The Patriarchal Political Order: The Making and Unraveling of the Gendered Participation Gap in India

Event time: 
Tuesday, October 31, 2023 - 12:00pm to 1:45pm
Henry R. Luce Hall (LUCE ), 203 See map
34 Hillhouse Avenue
New Haven, CT 06511
Event description: 

This book aims to uncover and unravel the process of women’s political empowerment in rural India. In India today, while women make up more than 1/3 of local politicians and vote at high rates equal to those of men, they remain drastically under-represented in political spaces in between elections. Why do women in India vote but not participate in politics between elections? Through an exploration of the structure of political relations in the rural Indian village using original survey data and qualitative interviews with more than 10,000 women and men, I show that households cooperate in political decision-making yet, given coercion, women are often subjects of their households, as opposed to agents. Women’s political exclusion, therefore, persists because it serves the interests of those with political power. Yet, I show that women can break free from the control imposed by their households and become agents of their own political decisions. By evaluating a series of policies that mobilized women in rural India into micro-credit groups and fostered discussions about gender inequality, I show that collective action of a critical mass mobilized around a shared group consciousness and identity enables women to seize agency, contest coercion, and demand political representation. What is at stake in this endeavor is not only an understanding of the nature and constraints to women’s political participation but an understanding of the nature of power relations in rural Indian communities and the mechanisms used to sustain these hierarchies. And we know that when women have power, they change politics. By highlighting the unanticipated consequences of women’s political participation for development and governance, this book challenges the supposed link between economic development and political inclusion. Instead, I argue that it is precisely women’s political inclusion that is likely to precipitate social change.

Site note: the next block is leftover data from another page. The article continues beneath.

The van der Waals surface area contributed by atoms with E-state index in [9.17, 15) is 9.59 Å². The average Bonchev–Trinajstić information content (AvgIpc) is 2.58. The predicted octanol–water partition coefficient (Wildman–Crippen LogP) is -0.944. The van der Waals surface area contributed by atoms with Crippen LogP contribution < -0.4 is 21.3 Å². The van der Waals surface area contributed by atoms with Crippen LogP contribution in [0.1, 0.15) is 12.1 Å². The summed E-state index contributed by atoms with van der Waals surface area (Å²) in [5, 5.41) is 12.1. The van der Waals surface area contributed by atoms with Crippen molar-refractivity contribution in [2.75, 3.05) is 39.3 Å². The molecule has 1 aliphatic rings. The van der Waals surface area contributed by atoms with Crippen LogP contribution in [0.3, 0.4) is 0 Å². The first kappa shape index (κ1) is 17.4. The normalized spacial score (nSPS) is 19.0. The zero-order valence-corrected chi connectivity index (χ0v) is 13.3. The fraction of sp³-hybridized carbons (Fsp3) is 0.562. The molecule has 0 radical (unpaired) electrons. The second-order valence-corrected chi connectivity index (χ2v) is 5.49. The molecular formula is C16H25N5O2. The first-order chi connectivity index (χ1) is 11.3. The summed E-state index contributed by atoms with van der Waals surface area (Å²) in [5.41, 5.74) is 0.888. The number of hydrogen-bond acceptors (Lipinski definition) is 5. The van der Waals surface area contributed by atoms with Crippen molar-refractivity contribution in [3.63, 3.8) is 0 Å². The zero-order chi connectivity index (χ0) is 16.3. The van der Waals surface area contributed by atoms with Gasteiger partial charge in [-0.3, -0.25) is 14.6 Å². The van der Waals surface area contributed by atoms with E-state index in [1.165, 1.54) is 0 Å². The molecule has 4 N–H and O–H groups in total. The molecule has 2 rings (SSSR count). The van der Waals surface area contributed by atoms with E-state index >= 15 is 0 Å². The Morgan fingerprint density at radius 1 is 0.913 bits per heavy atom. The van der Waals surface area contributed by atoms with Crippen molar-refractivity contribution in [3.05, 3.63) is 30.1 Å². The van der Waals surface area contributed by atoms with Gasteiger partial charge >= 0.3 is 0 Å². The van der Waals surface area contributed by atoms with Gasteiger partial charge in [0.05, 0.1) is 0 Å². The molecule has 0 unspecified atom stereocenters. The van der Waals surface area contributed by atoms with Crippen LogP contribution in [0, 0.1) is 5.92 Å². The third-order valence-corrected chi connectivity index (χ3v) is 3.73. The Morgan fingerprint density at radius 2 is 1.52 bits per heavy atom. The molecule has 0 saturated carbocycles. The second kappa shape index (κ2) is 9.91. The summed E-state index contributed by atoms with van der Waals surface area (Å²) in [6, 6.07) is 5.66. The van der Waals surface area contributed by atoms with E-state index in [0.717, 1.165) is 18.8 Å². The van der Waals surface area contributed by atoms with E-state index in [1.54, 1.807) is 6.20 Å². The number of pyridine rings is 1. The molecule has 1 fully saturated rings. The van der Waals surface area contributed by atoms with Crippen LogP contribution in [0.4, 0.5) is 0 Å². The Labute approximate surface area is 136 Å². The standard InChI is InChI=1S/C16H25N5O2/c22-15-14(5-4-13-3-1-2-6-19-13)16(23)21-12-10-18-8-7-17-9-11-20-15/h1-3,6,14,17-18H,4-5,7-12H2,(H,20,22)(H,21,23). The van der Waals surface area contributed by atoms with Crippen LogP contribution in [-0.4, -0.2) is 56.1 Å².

Soledad Prillaman, Political Science, Stanford University